Pussy Riot Released in Sochi

PussyAs if the debacle of the Winter Olympics full of wild dogs, broken-down infrastructure and sewer-stained water were not enough, Russia has now to contend with the members of the punk band Pussy Riot being detained and then released in Sochi today. The controversial group has added another political notch in their constant backlash against the Russian government.

According to the Washington Post, Maria Alyokhina and Nadezha Tolokonnikova announced that they had been picked up by police in Sochi and detained for about four hours. They claimed to have been treated roughly during their detainment. The New York Times reported that the members were arrested in central Sochi and a story in USA Today stated that the members claimed to have been followed by police prior to being apprehended.

The women claim that a number of journalists and other activists were picked up in a sweep that they claim police reasoned was in response to a hotel robbery. In the van, Tolokonnikova appeared to have sent out a tweet stating “Putin Will Teach You How to Love Your Motherland.”

The band, comprised of approximately 11 members including Alyokhina and Tolokonnikova, has been in and out of jail as well as the media spotlight since January, 2012 when the group essentially debuted atop a monument in a snowy Red Square. In February, 2012 the band staged a guerrilla performance inside a Russian Orthodox church protesting Russian President Vladimir Putin for his oppressive policies regarding lesbian, gay, bisexual, transgender (LGBT) rights and feminism.

According to numerous interviews in East and West media, the band was formed in August 2011. Pussy Riot has released its music only on-line and even before the two members were released today, it was announced a new song is said to have been prompted by their Sochi incident.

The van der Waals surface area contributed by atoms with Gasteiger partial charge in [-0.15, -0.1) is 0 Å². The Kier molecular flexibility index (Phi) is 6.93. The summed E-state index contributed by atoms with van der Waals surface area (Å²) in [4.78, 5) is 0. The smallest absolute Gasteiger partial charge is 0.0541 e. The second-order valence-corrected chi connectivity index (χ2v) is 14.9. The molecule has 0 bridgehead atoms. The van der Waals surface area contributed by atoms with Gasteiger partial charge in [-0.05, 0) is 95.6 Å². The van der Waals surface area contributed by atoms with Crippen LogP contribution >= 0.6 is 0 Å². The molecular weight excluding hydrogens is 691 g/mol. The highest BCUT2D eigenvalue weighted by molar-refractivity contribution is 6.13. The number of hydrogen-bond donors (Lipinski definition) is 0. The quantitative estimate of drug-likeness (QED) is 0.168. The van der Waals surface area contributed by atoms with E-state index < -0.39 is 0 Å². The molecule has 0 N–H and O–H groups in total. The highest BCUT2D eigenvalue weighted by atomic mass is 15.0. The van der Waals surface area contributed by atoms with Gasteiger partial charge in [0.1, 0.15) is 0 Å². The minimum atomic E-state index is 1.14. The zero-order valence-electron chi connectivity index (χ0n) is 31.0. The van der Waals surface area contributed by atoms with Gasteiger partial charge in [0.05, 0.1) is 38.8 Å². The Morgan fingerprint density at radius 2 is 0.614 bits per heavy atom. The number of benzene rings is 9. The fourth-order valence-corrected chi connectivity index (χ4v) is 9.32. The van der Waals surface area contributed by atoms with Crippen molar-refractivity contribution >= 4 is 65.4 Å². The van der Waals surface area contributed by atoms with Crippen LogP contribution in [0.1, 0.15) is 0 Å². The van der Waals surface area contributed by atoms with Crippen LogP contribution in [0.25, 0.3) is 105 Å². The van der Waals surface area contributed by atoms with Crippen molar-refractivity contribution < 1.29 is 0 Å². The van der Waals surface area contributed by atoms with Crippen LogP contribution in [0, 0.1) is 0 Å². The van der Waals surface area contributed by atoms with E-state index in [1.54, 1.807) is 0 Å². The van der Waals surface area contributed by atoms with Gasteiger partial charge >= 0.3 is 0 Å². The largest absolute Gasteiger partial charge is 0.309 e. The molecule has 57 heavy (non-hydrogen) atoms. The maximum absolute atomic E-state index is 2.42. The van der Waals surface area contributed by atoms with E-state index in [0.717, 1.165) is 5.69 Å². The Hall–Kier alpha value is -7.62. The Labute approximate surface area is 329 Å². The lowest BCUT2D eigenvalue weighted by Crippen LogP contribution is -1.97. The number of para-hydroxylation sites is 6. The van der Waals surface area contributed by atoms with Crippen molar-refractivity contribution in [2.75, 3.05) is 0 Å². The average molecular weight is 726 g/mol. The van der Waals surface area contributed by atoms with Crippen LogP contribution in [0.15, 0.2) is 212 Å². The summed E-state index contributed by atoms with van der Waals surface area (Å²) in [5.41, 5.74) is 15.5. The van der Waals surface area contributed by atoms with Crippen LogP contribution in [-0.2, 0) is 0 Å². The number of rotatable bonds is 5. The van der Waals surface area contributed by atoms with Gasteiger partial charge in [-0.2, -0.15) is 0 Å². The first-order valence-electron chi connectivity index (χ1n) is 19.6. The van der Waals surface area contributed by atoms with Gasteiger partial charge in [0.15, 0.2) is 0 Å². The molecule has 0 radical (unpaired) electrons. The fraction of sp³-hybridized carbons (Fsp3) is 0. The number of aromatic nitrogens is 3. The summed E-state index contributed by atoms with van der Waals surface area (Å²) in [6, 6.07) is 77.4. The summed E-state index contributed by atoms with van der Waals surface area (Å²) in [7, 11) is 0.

Some have compared the band’s music and politics to Crass, a collective in the United Kingdom that was active in the late 1970s and early 1980s. Crass was founded by a man who named himself Penny Rimbaud and along with a number of friends was comprised of punk rock activists who espoused veganism, anarchism, feminism and a number of other ideals while attacking organized religion with a ferocity that led to album covers being banned. The collective was intended to be a self-sustaining community replete with buildings, printing presses, recording studio, gardens and most everything else.

Rimbaud presently carries on under the group name Last Amendment, a collective formed of jazz musicians, filmmakers and other artists.

Members of Pussy Riot, however, have instead named Riot Grrrl as their major influence. It is a movement out of the state of Washington started in the 1990s that produced a number of popular musicians and labels such as Kathleen Hanna and Kill Rock Stars.

The members of Pussy Riot are in their 30s and apparently remain active enough to prompt Putin’s Russia to harass and imprison them. The members are well-known for wearing colorful balaclavas and appearing suddenly to execute guerrilla performances. Critics in the mainstream press have deemed the band’s music as wretched, poorly recorded screams and noise.

The two members who were detained in Sochi today had been released from prison in December after an amnesty program forced the action. The women had been incarcerated for hooliganism after a number of public performances.

The two-minute video of the band’s debut in Red Square was posted on YouTube where the multiple-camera shoot remains a popular video.

It is unknown if Pussy Riot or its recently released members will stage any performances in Sochi after their release during the remainder of the Olympics.

By Randall Fleming
Follow Randall Fleming on Twitter: #BreweryObserver

Sources:
Washington Post
USA Today
NY Times

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